Finding our place (Maam), home.
Written by Michael Mulholland a new resident & osteopath to all Kalang aches & pains.
Gabriele and I are newcomers to the Kalang Valley, having moved here early in 2021.
After sailing the East coast of NSW and Qld we decided to search for land in the hinterland between Kempsey and Gympie. While many places were beautiful, the Bellinger Shire has community values that resonated with us. People that are connected with the environment, respect the traditional owners and are motivated to take action to protect the land and it’s waterways so that all living things may have a future.
When we first drove into the Kalang Valley were struck by the stunning lush green protected by the Dorrigo Plateau and ranges to the West. Tall river oak and water gums with stag and elk epiphytes hanging from mossy trunks. Farming land giving way to more dense forest of majestic tallowwood, turpentine, flooded gum and other eucalypts. We crossed the enchanting river 10 times to reach a property that was for sale.
The place we had come to had been cared for by Gumaynggirr people for over 60,000 years. For another 100 years it was mostly protected by a couple of families that knew the value of forest and held it for future generations. Then it was acquired by a logger, who by all accounts was a good one because he was old school and selective. He cut snigging tracks into parts of the forest taking the telegraph poles that he wanted, leaving the bigger, gnarlier trees. The pile of hundreds of offcuts is like a graveyard of arboreal tombstones. Fortunately much of the forest on the property remains.
We had walked over dozens of properties during our six month search, asking ourselves the question; “is this going to be our home (maam)?”. Then Gabriele suggested that we turn the question around to: “which land wants us to take care of it?” That opened us up to a whole new way of perceiving that seemed much more akin to how first nations people interact with country.
When we first enquired about this particular piece of land we were told that it had sold. Two weeks later we heard that it was available again. Was this a sign? We drove six hours to see it only to be told by the agent that the Kalang river was in flood, preventing access. We were determined to see if this was the place so we straddled logs and swam across the flood waters (don’t try this at home folks!) and walked over as much as we could, asking if this place wanted us. We got a sense that it did and we vowed to protect the forest and assist its regeneration.
Once the flood subsided the river returned to a crystal clear, chattering babble over the quartz and shale stones and gravel. Beautiful deep swimming holes provide a wonderful place to cool off then sit on the bank and listen to the flow and chatter as the water makes its way from the headwaters to Urunga and to sea. We soon discovered that this pristine river is also the home to bass, platypus, many species of frog including the giant barred frog, and eel. The banks are shaded by river oak, water gum, sandpaper fig, tree ferns, lilly pillys and flooded gums.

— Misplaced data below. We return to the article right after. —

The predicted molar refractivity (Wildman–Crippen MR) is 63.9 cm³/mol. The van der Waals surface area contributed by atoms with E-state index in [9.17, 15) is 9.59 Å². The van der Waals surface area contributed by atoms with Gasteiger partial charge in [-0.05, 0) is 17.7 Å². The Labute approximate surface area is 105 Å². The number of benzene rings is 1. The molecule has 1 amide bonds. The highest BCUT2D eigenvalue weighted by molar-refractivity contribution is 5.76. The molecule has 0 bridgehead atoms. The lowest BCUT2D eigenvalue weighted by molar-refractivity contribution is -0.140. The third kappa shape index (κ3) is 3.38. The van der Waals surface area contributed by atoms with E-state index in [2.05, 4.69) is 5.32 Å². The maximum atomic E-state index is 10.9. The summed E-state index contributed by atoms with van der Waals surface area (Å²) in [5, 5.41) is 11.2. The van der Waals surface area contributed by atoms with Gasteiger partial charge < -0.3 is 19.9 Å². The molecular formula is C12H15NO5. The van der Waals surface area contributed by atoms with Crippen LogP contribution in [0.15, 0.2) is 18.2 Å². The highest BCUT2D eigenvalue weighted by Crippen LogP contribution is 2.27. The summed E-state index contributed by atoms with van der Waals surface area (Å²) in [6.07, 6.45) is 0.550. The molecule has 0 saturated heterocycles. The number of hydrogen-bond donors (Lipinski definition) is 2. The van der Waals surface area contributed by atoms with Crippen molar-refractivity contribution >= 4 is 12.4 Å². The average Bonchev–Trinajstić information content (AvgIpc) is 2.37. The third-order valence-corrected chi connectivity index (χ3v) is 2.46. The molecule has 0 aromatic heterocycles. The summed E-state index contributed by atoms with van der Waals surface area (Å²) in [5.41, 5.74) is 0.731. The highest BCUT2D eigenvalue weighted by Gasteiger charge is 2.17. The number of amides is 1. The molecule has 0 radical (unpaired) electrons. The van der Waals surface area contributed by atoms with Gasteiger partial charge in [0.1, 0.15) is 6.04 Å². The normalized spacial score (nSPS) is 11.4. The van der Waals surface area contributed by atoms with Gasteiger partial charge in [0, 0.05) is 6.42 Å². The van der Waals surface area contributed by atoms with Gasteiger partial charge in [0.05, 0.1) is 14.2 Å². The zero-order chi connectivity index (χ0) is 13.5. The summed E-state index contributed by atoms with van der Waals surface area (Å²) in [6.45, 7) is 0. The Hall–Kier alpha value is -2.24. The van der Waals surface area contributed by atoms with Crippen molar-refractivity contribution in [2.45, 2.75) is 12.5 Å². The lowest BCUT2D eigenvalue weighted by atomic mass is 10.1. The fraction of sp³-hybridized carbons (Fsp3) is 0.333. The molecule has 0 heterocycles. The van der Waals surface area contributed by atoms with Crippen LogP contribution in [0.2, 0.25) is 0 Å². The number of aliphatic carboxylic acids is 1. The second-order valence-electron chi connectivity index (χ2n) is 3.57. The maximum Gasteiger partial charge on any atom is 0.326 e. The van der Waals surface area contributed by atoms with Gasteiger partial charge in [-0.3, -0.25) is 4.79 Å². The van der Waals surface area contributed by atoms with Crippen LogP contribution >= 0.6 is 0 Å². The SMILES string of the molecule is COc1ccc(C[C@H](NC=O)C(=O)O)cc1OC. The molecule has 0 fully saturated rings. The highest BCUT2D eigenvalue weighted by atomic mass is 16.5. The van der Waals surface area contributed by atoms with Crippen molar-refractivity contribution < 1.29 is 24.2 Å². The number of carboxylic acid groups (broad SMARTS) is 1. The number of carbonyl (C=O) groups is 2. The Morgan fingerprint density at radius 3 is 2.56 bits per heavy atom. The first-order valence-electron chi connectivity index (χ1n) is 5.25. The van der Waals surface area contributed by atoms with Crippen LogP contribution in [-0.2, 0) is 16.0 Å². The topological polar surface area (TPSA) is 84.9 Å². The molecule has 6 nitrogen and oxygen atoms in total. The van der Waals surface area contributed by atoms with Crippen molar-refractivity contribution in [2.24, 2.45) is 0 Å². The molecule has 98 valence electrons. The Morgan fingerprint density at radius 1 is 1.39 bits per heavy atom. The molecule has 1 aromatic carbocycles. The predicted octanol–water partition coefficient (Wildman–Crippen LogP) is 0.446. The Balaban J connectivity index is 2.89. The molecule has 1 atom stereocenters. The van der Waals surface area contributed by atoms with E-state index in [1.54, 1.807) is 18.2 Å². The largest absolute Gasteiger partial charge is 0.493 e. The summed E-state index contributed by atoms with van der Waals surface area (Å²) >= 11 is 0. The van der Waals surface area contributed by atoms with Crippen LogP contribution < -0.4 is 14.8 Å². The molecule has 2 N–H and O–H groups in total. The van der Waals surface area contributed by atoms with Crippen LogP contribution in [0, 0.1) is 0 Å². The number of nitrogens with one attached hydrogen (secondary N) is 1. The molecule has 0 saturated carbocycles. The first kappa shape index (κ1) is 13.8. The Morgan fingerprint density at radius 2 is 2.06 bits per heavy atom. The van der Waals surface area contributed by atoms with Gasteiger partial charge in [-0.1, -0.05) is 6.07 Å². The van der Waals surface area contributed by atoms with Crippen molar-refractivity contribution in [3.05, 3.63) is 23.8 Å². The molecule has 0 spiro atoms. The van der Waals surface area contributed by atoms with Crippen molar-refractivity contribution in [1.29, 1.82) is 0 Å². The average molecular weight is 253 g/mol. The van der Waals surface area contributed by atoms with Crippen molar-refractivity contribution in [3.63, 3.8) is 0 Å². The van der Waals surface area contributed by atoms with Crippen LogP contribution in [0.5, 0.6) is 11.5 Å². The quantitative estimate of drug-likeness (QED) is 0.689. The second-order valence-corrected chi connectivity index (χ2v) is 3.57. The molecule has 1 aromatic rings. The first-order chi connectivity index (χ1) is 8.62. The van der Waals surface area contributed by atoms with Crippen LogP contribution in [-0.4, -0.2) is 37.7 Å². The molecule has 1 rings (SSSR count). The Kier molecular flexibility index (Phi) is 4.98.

A little way up from the river is tallow and turpentine forest with ridges of black butt, white and red mahogany, some cedar and several gums. The gulleys between the ridges are micro-climates of sub tropical rain forest with bangalow palm and tree fern and many other ferns, mosses and fungi beneath the canopy. Creeks running down these gullies drop over little waterfalls to join the river.
The dawn chorus is quite diverse in the several different micro-climates. Fire-tail finches, yellow robins, leeuwin honey eaters, black cockatoos, lyre birds, butcher birds, magpies, regent and satin bower birds, cat birds and kookaburras to name a few. The list goes on. Each morning a beautiful carpet python emerges from behind our wood shed to sun-bake until its time to retreat for the night. Distinct scratch marks on one particular big gum are encouraging evidence of koala (dunggirr) but we are yet to see one on our land. We have planted lots of their preferred trees!
Nearby in Oakes state forest at the headwaters there have been many recent sightings of koala (dunggirr) and other endangered species including greater glider and yellow- bellied glider, spotted quoll (baalinjin) and rufous scrub-bird. The headwaters forest is a fragile ecosystem. The steep hills are unstable and prone to slip. We were devastated to learn that Forestry Corporation NSW plans to start industrial logging there in September 2022! That would be a disastrous blow to one of a few forests that survived the 2019 bushfires and provides habitat to so many rare flora and fauna species.
These old growth, native forests are rare and essential to life as we know it. Our cities and towns also depend on them. Fresh air, water and wildlife habitat. Without these basics there is no life. We will do everything in our power to protect this precious forest and the three rivers that it flows into; namely the Nambucca, Bellinger and Kalang.